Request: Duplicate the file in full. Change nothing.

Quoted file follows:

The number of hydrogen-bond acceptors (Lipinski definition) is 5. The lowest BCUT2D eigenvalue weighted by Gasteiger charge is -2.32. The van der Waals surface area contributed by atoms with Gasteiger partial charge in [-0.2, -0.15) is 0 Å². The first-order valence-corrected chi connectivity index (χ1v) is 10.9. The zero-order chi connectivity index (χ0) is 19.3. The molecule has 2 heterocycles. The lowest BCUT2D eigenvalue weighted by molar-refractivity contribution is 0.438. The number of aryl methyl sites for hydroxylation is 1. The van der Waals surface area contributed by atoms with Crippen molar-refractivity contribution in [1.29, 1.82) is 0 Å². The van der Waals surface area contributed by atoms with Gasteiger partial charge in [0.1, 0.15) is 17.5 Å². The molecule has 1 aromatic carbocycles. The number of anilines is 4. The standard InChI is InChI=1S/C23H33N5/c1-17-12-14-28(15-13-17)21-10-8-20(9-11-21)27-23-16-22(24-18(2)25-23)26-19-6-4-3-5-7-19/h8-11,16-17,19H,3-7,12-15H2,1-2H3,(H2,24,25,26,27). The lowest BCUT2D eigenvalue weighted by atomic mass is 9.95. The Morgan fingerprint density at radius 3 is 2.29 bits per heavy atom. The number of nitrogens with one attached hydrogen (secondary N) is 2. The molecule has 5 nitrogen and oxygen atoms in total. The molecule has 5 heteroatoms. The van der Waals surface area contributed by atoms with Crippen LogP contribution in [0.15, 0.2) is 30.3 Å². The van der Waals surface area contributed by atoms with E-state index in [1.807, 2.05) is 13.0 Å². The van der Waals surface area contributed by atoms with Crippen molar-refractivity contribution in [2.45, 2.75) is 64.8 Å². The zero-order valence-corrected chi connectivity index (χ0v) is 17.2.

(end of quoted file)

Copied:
The number of hydrogen-bond acceptors (Lipinski definition) is 5. The lowest BCUT2D eigenvalue weighted by Gasteiger charge is -2.32. The van der Waals surface area contributed by atoms with Gasteiger partial charge in [-0.2, -0.15) is 0 Å². The first-order valence-corrected chi connectivity index (χ1v) is 10.9. The zero-order chi connectivity index (χ0) is 19.3. The molecule has 2 heterocycles. The lowest BCUT2D eigenvalue weighted by molar-refractivity contribution is 0.438. The number of aryl methyl sites for hydroxylation is 1. The van der Waals surface area contributed by atoms with Crippen molar-refractivity contribution in [1.29, 1.82) is 0 Å². The van der Waals surface area contributed by atoms with Gasteiger partial charge in [0.1, 0.15) is 17.5 Å². The molecule has 1 aromatic carbocycles. The number of anilines is 4. The standard InChI is InChI=1S/C23H33N5/c1-17-12-14-28(15-13-17)21-10-8-20(9-11-21)27-23-16-22(24-18(2)25-23)26-19-6-4-3-5-7-19/h8-11,16-17,19H,3-7,12-15H2,1-2H3,(H2,24,25,26,27). The lowest BCUT2D eigenvalue weighted by atomic mass is 9.95. The Morgan fingerprint density at radius 3 is 2.29 bits per heavy atom. The number of nitrogens with one attached hydrogen (secondary N) is 2. The molecule has 5 nitrogen and oxygen atoms in total. The molecule has 5 heteroatoms. The van der Waals surface area contributed by atoms with Crippen LogP contribution in [0.15, 0.2) is 30.3 Å². The van der Waals surface area contributed by atoms with E-state index in [1.807, 2.05) is 13.0 Å². The van der Waals surface area contributed by atoms with Crippen molar-refractivity contribution in [2.45, 2.75) is 64.8 Å². The zero-order valence-corrected chi connectivity index (χ0v) is 17.2.